What is the value in designing beyond usability? Maximo Riadigos and Ofer Deshe provided some answers answer in their presentation last Friday: Is the Experience of User Experience Design worth the Experience?
Riadigos and Deshe argued that designers should be aiming for more than usability – and more than usefulness – in the products and services they design. As an industry, if we are serious about designing “experiences”, then our designs should solicit an emotional response from the humans interacting with them. Several examples were given, showing products and experiences designed with an emotional response in mind. These actually offer a better user experience – and are therefore many times more successful – than products designed for usability only. Some of the examples shared were:
- A rubbish bin that makes a sound when people placed rubbish in it. Tweaking the experience of a mundane task actually increased participation. The result of this design was that there was less rubbish in the area and more rubbish in the bin.
- The U.S. Vietnam War Memorial. The names of fallen soldiers are not listed in alphabetical order, but in chronological order. Visitors to the memorial can “see” the history of the war expressed through loss of life, as the list narrows and swells and narrows again over time.
Riadigos’ and Deshe’s expertise is evident - they speak fluently not only about design, but also about the psychological principles that drive our emotional response to products and experience. Tools and techniques were shown, including an experience wheel showing how designers use different forms to help them see and understand people’s emotions at different stages in the experience lifecycle of a product. We also saw how different elements of design, such as affordance, can be used to facilitate an emotional response: to evoke memories of nostalgia, for example, in an iPhone recording app which displays a graphic of a retro-style microphone. Although it occupies 90% of the screen, the microphone graphic serves no functional purpose beyond provoking an emotional response.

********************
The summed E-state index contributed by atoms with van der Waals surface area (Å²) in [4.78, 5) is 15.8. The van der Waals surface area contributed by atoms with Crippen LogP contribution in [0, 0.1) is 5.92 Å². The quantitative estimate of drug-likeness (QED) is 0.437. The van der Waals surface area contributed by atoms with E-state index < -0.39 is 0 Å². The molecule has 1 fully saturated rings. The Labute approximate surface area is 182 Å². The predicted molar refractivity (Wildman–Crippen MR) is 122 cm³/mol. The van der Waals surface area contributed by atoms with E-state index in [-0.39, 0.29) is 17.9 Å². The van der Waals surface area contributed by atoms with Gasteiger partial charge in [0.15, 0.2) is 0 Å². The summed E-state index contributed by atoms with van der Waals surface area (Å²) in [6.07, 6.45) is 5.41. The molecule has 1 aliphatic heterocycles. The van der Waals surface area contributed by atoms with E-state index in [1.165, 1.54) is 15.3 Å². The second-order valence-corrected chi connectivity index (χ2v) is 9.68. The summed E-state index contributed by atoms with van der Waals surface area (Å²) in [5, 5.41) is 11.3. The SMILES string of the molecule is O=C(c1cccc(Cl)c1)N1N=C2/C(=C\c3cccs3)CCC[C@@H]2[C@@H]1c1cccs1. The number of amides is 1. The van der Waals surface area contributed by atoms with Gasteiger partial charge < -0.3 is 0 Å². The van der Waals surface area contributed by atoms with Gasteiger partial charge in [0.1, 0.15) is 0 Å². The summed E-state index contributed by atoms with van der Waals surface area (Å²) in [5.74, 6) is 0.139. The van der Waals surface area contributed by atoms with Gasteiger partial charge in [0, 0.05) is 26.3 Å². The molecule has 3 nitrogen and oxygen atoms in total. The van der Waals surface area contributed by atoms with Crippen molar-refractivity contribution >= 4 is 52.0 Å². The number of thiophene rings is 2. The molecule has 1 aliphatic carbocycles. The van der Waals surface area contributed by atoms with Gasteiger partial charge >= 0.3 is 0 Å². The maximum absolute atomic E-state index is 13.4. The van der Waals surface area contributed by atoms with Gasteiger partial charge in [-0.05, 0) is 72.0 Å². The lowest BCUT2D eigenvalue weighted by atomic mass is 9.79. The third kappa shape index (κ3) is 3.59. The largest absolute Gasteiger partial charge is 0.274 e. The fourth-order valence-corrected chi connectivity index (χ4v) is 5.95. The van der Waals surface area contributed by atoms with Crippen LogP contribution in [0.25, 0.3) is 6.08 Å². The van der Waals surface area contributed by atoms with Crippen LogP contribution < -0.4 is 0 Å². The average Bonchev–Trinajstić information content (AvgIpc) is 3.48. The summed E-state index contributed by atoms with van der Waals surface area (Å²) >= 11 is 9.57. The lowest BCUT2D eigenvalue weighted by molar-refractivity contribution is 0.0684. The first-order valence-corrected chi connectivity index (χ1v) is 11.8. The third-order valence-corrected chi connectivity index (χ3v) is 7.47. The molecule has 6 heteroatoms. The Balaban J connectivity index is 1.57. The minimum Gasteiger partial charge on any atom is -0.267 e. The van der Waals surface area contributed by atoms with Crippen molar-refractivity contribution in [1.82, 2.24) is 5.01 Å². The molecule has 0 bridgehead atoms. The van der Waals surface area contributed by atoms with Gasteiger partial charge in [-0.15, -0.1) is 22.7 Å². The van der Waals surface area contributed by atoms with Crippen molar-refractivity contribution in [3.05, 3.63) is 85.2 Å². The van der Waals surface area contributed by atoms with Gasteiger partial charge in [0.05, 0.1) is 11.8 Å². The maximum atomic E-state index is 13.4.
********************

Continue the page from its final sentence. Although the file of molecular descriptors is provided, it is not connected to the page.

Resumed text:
The Q’n’A sparked a longer discussion, which we took with us to the nearby Slaughtered Lamb for post-Knowledge Share drinks. For some of the evening, we talked about the alchemy involved in using products and experiences designed with nostalgia. This particularly interests me. In my opinion, there is a dimension to this alchemy that designers too often forget to consider. Technology has changed very quickly and dramatically in recent years; and the rate is accelerating. This means that affordances and user experience paradigms are evolving and changing faster than ever. Our emotional response to nostalgia in digital products could be a collective reaction to a rapid rate of technological change. Perhaps we reach for familiar affordances to tether us as the flow quickens, and to raise our level of comfort and confidence faced with a bewildering number of options and experiences.
I am going to give this some thought. And I’m interested in continuing this discussion here. What do other designers think? Please leave your thoughts in the comments section.Back